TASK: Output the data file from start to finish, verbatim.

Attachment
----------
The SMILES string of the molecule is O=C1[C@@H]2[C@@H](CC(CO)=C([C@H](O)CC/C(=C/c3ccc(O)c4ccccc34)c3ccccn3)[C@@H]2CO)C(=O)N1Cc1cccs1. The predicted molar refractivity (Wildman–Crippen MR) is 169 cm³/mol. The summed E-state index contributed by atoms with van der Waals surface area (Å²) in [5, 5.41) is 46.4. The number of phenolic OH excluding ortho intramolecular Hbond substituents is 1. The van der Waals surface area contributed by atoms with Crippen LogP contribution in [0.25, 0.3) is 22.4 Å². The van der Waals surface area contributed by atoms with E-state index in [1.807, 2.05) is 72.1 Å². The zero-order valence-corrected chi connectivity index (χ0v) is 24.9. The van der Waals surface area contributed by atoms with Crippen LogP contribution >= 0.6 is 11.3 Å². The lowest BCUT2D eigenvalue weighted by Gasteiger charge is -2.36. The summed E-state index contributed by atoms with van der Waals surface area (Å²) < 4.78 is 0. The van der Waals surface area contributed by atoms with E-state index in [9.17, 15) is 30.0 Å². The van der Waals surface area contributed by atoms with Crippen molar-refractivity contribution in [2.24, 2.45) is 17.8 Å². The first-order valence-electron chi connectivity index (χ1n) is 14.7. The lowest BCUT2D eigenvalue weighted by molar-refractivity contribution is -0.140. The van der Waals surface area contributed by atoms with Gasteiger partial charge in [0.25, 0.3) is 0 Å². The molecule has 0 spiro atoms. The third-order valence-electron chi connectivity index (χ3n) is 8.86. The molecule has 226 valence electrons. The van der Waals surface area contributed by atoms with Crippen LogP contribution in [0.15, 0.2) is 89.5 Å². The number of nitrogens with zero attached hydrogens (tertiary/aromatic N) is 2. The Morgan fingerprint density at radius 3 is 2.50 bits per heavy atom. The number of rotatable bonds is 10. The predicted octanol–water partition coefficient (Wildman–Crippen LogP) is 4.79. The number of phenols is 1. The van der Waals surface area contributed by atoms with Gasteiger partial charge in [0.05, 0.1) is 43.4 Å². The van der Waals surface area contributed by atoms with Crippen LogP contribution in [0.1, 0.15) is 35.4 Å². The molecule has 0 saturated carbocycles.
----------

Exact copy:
The SMILES string of the molecule is O=C1[C@@H]2[C@@H](CC(CO)=C([C@H](O)CC/C(=C/c3ccc(O)c4ccccc34)c3ccccn3)[C@@H]2CO)C(=O)N1Cc1cccs1. The predicted molar refractivity (Wildman–Crippen MR) is 169 cm³/mol. The summed E-state index contributed by atoms with van der Waals surface area (Å²) in [5, 5.41) is 46.4. The number of phenolic OH excluding ortho intramolecular Hbond substituents is 1. The van der Waals surface area contributed by atoms with Crippen LogP contribution in [0.25, 0.3) is 22.4 Å². The van der Waals surface area contributed by atoms with E-state index in [1.807, 2.05) is 72.1 Å². The zero-order valence-corrected chi connectivity index (χ0v) is 24.9. The van der Waals surface area contributed by atoms with Crippen LogP contribution >= 0.6 is 11.3 Å². The lowest BCUT2D eigenvalue weighted by Gasteiger charge is -2.36. The summed E-state index contributed by atoms with van der Waals surface area (Å²) < 4.78 is 0. The van der Waals surface area contributed by atoms with E-state index in [9.17, 15) is 30.0 Å². The van der Waals surface area contributed by atoms with Crippen molar-refractivity contribution in [2.24, 2.45) is 17.8 Å². The first-order valence-electron chi connectivity index (χ1n) is 14.7. The lowest BCUT2D eigenvalue weighted by molar-refractivity contribution is -0.140. The van der Waals surface area contributed by atoms with Gasteiger partial charge in [0.25, 0.3) is 0 Å². The molecule has 0 spiro atoms. The third-order valence-electron chi connectivity index (χ3n) is 8.86. The molecule has 226 valence electrons. The van der Waals surface area contributed by atoms with Crippen LogP contribution in [0.15, 0.2) is 89.5 Å². The number of nitrogens with zero attached hydrogens (tertiary/aromatic N) is 2. The Morgan fingerprint density at radius 3 is 2.50 bits per heavy atom. The number of rotatable bonds is 10. The predicted octanol–water partition coefficient (Wildman–Crippen LogP) is 4.79. The number of phenols is 1. The van der Waals surface area contributed by atoms with Gasteiger partial charge in [0.05, 0.1) is 43.4 Å². The van der Waals surface area contributed by atoms with Crippen LogP contribution in [0.1, 0.15) is 35.4 Å². The molecule has 0 saturated carbocycles.